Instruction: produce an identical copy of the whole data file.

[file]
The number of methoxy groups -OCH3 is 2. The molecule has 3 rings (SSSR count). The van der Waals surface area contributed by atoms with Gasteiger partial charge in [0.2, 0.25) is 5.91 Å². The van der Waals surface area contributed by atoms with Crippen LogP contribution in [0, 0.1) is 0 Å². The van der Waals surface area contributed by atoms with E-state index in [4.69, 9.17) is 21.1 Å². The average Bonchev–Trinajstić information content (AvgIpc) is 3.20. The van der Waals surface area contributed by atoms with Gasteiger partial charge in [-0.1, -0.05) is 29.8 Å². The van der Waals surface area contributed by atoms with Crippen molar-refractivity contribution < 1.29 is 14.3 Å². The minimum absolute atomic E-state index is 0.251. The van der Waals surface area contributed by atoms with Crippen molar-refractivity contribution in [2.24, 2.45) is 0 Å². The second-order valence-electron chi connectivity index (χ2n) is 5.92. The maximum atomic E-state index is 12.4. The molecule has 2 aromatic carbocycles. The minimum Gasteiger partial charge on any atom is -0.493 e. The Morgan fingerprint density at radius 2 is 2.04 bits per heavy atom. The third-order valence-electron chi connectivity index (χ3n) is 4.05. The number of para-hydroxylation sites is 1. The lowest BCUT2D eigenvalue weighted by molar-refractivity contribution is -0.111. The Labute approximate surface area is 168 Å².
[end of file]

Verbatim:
The number of methoxy groups -OCH3 is 2. The molecule has 3 rings (SSSR count). The van der Waals surface area contributed by atoms with Gasteiger partial charge in [0.2, 0.25) is 5.91 Å². The van der Waals surface area contributed by atoms with Crippen LogP contribution in [0, 0.1) is 0 Å². The van der Waals surface area contributed by atoms with E-state index in [4.69, 9.17) is 21.1 Å². The average Bonchev–Trinajstić information content (AvgIpc) is 3.20. The van der Waals surface area contributed by atoms with Gasteiger partial charge in [-0.1, -0.05) is 29.8 Å². The van der Waals surface area contributed by atoms with Crippen molar-refractivity contribution < 1.29 is 14.3 Å². The minimum absolute atomic E-state index is 0.251. The van der Waals surface area contributed by atoms with Crippen molar-refractivity contribution in [2.24, 2.45) is 0 Å². The second-order valence-electron chi connectivity index (χ2n) is 5.92. The maximum atomic E-state index is 12.4. The molecule has 2 aromatic carbocycles. The minimum Gasteiger partial charge on any atom is -0.493 e. The Morgan fingerprint density at radius 2 is 2.04 bits per heavy atom. The third-order valence-electron chi connectivity index (χ3n) is 4.05. The number of para-hydroxylation sites is 1. The lowest BCUT2D eigenvalue weighted by molar-refractivity contribution is -0.111. The Labute approximate surface area is 168 Å².